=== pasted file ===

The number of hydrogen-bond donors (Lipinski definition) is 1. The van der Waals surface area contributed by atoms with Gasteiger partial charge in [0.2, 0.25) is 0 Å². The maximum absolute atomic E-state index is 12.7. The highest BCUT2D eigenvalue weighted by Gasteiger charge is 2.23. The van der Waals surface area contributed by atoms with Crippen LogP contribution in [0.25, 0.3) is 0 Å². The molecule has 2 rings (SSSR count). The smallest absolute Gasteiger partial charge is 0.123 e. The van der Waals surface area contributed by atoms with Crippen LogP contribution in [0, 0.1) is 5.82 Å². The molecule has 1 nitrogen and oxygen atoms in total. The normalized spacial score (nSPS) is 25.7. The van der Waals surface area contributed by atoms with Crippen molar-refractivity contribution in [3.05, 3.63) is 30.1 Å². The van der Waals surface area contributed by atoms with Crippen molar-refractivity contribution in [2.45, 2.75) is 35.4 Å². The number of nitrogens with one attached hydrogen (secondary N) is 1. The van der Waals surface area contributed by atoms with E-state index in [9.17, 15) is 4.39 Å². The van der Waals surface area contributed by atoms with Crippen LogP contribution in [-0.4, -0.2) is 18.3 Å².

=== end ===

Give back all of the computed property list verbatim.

The number of hydrogen-bond donors (Lipinski definition) is 1. The van der Waals surface area contributed by atoms with Gasteiger partial charge in [0.2, 0.25) is 0 Å². The maximum absolute atomic E-state index is 12.7. The highest BCUT2D eigenvalue weighted by Gasteiger charge is 2.23. The van der Waals surface area contributed by atoms with Crippen LogP contribution in [0.25, 0.3) is 0 Å². The molecule has 2 rings (SSSR count). The smallest absolute Gasteiger partial charge is 0.123 e. The van der Waals surface area contributed by atoms with Crippen LogP contribution in [0, 0.1) is 5.82 Å². The molecule has 1 nitrogen and oxygen atoms in total. The normalized spacial score (nSPS) is 25.7. The van der Waals surface area contributed by atoms with Crippen molar-refractivity contribution in [3.05, 3.63) is 30.1 Å². The van der Waals surface area contributed by atoms with Crippen molar-refractivity contribution in [2.45, 2.75) is 35.4 Å². The number of nitrogens with one attached hydrogen (secondary N) is 1. The van der Waals surface area contributed by atoms with E-state index in [9.17, 15) is 4.39 Å². The van der Waals surface area contributed by atoms with Crippen LogP contribution in [-0.4, -0.2) is 18.3 Å².